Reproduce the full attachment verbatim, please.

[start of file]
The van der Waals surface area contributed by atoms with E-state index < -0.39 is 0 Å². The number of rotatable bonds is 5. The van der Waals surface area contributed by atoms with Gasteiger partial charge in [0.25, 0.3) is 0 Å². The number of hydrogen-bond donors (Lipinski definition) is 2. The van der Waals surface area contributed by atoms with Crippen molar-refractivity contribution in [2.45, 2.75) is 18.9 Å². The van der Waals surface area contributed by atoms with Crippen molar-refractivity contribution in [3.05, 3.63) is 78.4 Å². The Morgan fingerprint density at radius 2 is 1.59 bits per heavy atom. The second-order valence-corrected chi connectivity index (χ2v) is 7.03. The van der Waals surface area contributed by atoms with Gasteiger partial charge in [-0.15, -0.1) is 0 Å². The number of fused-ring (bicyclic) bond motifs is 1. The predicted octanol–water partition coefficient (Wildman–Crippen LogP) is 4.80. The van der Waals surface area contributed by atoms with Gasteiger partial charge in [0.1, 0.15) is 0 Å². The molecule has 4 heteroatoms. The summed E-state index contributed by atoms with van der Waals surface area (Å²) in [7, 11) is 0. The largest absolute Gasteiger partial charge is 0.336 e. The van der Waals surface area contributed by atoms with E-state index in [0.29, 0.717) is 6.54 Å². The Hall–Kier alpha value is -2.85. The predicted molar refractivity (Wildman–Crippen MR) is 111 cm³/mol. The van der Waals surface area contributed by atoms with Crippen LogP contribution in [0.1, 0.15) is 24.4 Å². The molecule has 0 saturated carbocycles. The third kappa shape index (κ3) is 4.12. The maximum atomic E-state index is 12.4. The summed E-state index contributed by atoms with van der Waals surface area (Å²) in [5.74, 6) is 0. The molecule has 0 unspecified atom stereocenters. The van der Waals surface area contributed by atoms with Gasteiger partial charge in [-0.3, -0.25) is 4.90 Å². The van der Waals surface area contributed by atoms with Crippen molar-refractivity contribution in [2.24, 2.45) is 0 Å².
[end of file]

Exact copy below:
The van der Waals surface area contributed by atoms with E-state index < -0.39 is 0 Å². The number of rotatable bonds is 5. The van der Waals surface area contributed by atoms with Gasteiger partial charge in [0.25, 0.3) is 0 Å². The number of hydrogen-bond donors (Lipinski definition) is 2. The van der Waals surface area contributed by atoms with Crippen molar-refractivity contribution in [2.45, 2.75) is 18.9 Å². The van der Waals surface area contributed by atoms with Crippen molar-refractivity contribution in [3.05, 3.63) is 78.4 Å². The Morgan fingerprint density at radius 2 is 1.59 bits per heavy atom. The second-order valence-corrected chi connectivity index (χ2v) is 7.03. The van der Waals surface area contributed by atoms with Gasteiger partial charge in [-0.15, -0.1) is 0 Å². The number of fused-ring (bicyclic) bond motifs is 1. The predicted octanol–water partition coefficient (Wildman–Crippen LogP) is 4.80. The van der Waals surface area contributed by atoms with Gasteiger partial charge in [0.1, 0.15) is 0 Å². The molecule has 4 heteroatoms. The summed E-state index contributed by atoms with van der Waals surface area (Å²) in [7, 11) is 0. The largest absolute Gasteiger partial charge is 0.336 e. The van der Waals surface area contributed by atoms with E-state index in [0.29, 0.717) is 6.54 Å². The Hall–Kier alpha value is -2.85. The predicted molar refractivity (Wildman–Crippen MR) is 111 cm³/mol. The van der Waals surface area contributed by atoms with Crippen LogP contribution in [0.1, 0.15) is 24.4 Å². The molecule has 0 saturated carbocycles. The third kappa shape index (κ3) is 4.12. The maximum atomic E-state index is 12.4. The summed E-state index contributed by atoms with van der Waals surface area (Å²) in [5.74, 6) is 0. The molecule has 0 unspecified atom stereocenters. The van der Waals surface area contributed by atoms with Gasteiger partial charge in [-0.3, -0.25) is 4.90 Å². The van der Waals surface area contributed by atoms with Crippen molar-refractivity contribution in [2.24, 2.45) is 0 Å².